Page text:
ARC Review: A Curse of Roses by Diana Pinguicha

A Curse of Roses by Diana Pinguicha
Published: Entangled: Teen (Demeber 1st 2020)
Genre: young adult; fantasy, historical
Rep: mostly Portuguese cast & setting, lesbian mc, lesbian Muslim li, lesbian scs
TW: religion-based self harm, homophobia, internalised homophobia, blood, murder, body horror
Rating: 4.5/5 🍑

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My initial review for A Curse of Roses was simply “lesbians have won with this one!”, and that’s absolutely true and tells you a lot about what you should expect from this book. But let me expand on that a bit.

First of all, the book might not be using modern sexuality labels, on account of it taking place in 13th century, but it makes it very clear that Yzabel is a lesbian. And this is a major part of the novel, maybe even the most important part: Yzabel coming to terms with being a lesbian.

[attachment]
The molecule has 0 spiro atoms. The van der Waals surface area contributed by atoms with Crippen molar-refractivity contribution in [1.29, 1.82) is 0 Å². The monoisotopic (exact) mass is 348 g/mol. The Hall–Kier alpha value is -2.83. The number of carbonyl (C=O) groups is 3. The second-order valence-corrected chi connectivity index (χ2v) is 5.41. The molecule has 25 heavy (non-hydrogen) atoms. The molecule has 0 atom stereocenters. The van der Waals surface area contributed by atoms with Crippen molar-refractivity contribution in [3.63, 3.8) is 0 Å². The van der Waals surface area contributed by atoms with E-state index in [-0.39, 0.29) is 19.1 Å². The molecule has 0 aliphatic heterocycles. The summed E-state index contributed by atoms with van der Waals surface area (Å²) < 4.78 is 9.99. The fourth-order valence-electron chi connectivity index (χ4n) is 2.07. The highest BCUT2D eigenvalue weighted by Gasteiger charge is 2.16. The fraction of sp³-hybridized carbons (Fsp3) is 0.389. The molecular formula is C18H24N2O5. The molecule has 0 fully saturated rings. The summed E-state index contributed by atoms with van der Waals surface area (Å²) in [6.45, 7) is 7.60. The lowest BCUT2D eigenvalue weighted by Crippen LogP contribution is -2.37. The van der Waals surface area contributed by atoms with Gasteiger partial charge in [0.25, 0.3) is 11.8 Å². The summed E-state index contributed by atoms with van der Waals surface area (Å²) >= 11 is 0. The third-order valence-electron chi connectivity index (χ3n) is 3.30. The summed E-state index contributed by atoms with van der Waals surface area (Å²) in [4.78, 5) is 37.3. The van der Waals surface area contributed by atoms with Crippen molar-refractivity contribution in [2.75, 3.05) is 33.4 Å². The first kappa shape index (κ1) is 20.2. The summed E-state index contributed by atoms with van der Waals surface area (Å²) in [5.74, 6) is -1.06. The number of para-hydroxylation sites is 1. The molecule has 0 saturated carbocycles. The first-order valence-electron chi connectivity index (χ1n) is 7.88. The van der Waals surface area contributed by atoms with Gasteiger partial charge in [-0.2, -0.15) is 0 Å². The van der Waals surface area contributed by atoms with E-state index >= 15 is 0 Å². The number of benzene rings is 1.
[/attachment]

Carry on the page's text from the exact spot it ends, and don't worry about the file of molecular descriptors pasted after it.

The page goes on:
Because, you see, she grew up with extremely strict christian beliefs; when we meet her she uses a cilice on a daily basis to mortify her flesh and “atone” for her “sins”. Her fasting is caused as much by her following the doctrine of her faith, as it is by her literal inability to keep food in her mouth due to the curse. Her whole life seems to be resolving about the laws put down in the Bible, to the point where no one around her can even understand why she puts herself through such trials. She was brought up a certain way, with the Bible and the talk of martyrdom of her saint aunt, and a magical curse running through her veins – all of which turned her into a pious girl who hated her own flesh and blood.